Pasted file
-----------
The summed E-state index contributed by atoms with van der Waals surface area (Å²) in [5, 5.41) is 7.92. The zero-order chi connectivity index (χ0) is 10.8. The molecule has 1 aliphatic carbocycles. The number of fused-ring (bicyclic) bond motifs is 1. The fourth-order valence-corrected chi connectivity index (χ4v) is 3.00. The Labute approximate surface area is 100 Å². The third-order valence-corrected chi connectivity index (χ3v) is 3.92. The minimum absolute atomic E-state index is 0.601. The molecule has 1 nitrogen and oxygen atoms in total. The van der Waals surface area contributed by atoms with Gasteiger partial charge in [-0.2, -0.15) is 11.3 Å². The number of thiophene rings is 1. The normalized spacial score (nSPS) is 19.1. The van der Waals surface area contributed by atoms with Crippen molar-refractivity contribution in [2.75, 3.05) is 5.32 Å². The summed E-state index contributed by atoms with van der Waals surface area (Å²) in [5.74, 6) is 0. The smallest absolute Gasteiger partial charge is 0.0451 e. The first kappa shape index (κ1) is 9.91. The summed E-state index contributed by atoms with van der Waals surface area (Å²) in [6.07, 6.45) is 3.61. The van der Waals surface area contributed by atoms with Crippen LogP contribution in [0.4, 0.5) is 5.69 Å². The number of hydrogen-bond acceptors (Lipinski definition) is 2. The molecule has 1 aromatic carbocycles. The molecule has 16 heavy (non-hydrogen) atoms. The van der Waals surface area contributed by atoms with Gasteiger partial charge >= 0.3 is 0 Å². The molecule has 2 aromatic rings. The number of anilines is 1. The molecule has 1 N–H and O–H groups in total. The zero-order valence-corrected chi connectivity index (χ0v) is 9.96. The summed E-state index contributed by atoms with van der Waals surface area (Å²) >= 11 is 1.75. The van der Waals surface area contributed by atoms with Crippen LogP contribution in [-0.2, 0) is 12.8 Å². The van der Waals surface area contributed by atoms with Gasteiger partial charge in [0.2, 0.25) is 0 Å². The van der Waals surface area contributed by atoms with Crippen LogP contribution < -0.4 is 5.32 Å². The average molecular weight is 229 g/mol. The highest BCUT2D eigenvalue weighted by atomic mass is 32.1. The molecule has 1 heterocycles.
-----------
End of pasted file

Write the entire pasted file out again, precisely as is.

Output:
The summed E-state index contributed by atoms with van der Waals surface area (Å²) in [5, 5.41) is 7.92. The zero-order chi connectivity index (χ0) is 10.8. The molecule has 1 aliphatic carbocycles. The number of fused-ring (bicyclic) bond motifs is 1. The fourth-order valence-corrected chi connectivity index (χ4v) is 3.00. The Labute approximate surface area is 100 Å². The third-order valence-corrected chi connectivity index (χ3v) is 3.92. The minimum absolute atomic E-state index is 0.601. The molecule has 1 nitrogen and oxygen atoms in total. The van der Waals surface area contributed by atoms with Gasteiger partial charge in [-0.2, -0.15) is 11.3 Å². The number of thiophene rings is 1. The normalized spacial score (nSPS) is 19.1. The van der Waals surface area contributed by atoms with Crippen molar-refractivity contribution in [2.75, 3.05) is 5.32 Å². The summed E-state index contributed by atoms with van der Waals surface area (Å²) in [5.74, 6) is 0. The smallest absolute Gasteiger partial charge is 0.0451 e. The first kappa shape index (κ1) is 9.91. The summed E-state index contributed by atoms with van der Waals surface area (Å²) in [6.07, 6.45) is 3.61. The van der Waals surface area contributed by atoms with Crippen LogP contribution in [0.4, 0.5) is 5.69 Å². The number of hydrogen-bond acceptors (Lipinski definition) is 2. The molecule has 1 aromatic carbocycles. The molecule has 16 heavy (non-hydrogen) atoms. The van der Waals surface area contributed by atoms with Gasteiger partial charge >= 0.3 is 0 Å². The molecule has 2 aromatic rings. The number of anilines is 1. The molecule has 1 N–H and O–H groups in total. The zero-order valence-corrected chi connectivity index (χ0v) is 9.96. The summed E-state index contributed by atoms with van der Waals surface area (Å²) >= 11 is 1.75. The van der Waals surface area contributed by atoms with Crippen LogP contribution in [-0.2, 0) is 12.8 Å². The van der Waals surface area contributed by atoms with Gasteiger partial charge in [0.2, 0.25) is 0 Å². The van der Waals surface area contributed by atoms with Crippen LogP contribution < -0.4 is 5.32 Å². The average molecular weight is 229 g/mol. The highest BCUT2D eigenvalue weighted by atomic mass is 32.1. The molecule has 1 heterocycles.